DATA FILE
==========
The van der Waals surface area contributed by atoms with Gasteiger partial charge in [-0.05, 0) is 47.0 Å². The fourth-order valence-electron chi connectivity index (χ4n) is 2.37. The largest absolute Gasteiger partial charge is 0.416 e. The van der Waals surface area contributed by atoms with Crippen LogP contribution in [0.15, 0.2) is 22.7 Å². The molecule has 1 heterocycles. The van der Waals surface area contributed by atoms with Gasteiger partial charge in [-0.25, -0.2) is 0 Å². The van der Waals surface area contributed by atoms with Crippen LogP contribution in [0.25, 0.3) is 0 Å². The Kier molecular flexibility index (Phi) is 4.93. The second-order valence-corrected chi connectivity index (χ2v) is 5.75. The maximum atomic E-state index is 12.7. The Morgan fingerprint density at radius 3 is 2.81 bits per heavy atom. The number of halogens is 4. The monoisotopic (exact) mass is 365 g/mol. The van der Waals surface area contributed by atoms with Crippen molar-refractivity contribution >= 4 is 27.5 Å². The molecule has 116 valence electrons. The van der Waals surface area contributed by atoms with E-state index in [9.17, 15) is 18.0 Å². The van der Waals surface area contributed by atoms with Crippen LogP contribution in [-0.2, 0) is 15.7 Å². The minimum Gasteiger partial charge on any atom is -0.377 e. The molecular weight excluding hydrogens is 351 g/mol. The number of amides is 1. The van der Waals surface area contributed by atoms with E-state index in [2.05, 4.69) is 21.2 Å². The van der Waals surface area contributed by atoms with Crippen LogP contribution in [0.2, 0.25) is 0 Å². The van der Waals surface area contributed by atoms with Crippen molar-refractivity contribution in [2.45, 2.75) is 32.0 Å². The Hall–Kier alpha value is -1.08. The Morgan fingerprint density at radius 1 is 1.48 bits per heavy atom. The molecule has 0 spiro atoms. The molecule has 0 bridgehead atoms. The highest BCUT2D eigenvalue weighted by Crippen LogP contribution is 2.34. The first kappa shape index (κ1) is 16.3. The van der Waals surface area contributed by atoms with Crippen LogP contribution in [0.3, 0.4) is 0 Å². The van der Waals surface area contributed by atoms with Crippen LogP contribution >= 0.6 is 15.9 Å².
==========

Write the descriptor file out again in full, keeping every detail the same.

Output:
The van der Waals surface area contributed by atoms with Gasteiger partial charge in [-0.05, 0) is 47.0 Å². The fourth-order valence-electron chi connectivity index (χ4n) is 2.37. The largest absolute Gasteiger partial charge is 0.416 e. The van der Waals surface area contributed by atoms with Crippen LogP contribution in [0.15, 0.2) is 22.7 Å². The molecule has 1 heterocycles. The van der Waals surface area contributed by atoms with Gasteiger partial charge in [-0.25, -0.2) is 0 Å². The van der Waals surface area contributed by atoms with Crippen LogP contribution in [0.25, 0.3) is 0 Å². The Kier molecular flexibility index (Phi) is 4.93. The second-order valence-corrected chi connectivity index (χ2v) is 5.75. The maximum atomic E-state index is 12.7. The Morgan fingerprint density at radius 3 is 2.81 bits per heavy atom. The number of halogens is 4. The monoisotopic (exact) mass is 365 g/mol. The van der Waals surface area contributed by atoms with Crippen molar-refractivity contribution >= 4 is 27.5 Å². The molecule has 116 valence electrons. The van der Waals surface area contributed by atoms with E-state index in [9.17, 15) is 18.0 Å². The van der Waals surface area contributed by atoms with Crippen LogP contribution in [-0.2, 0) is 15.7 Å². The minimum Gasteiger partial charge on any atom is -0.377 e. The molecular weight excluding hydrogens is 351 g/mol. The number of amides is 1. The van der Waals surface area contributed by atoms with E-state index in [2.05, 4.69) is 21.2 Å². The van der Waals surface area contributed by atoms with Crippen LogP contribution in [0.2, 0.25) is 0 Å². The van der Waals surface area contributed by atoms with Crippen molar-refractivity contribution in [2.45, 2.75) is 32.0 Å². The Hall–Kier alpha value is -1.08. The Morgan fingerprint density at radius 1 is 1.48 bits per heavy atom. The molecule has 0 spiro atoms. The molecule has 0 bridgehead atoms. The highest BCUT2D eigenvalue weighted by Crippen LogP contribution is 2.34. The first kappa shape index (κ1) is 16.3. The van der Waals surface area contributed by atoms with Crippen LogP contribution in [0.3, 0.4) is 0 Å². The van der Waals surface area contributed by atoms with Crippen LogP contribution >= 0.6 is 15.9 Å².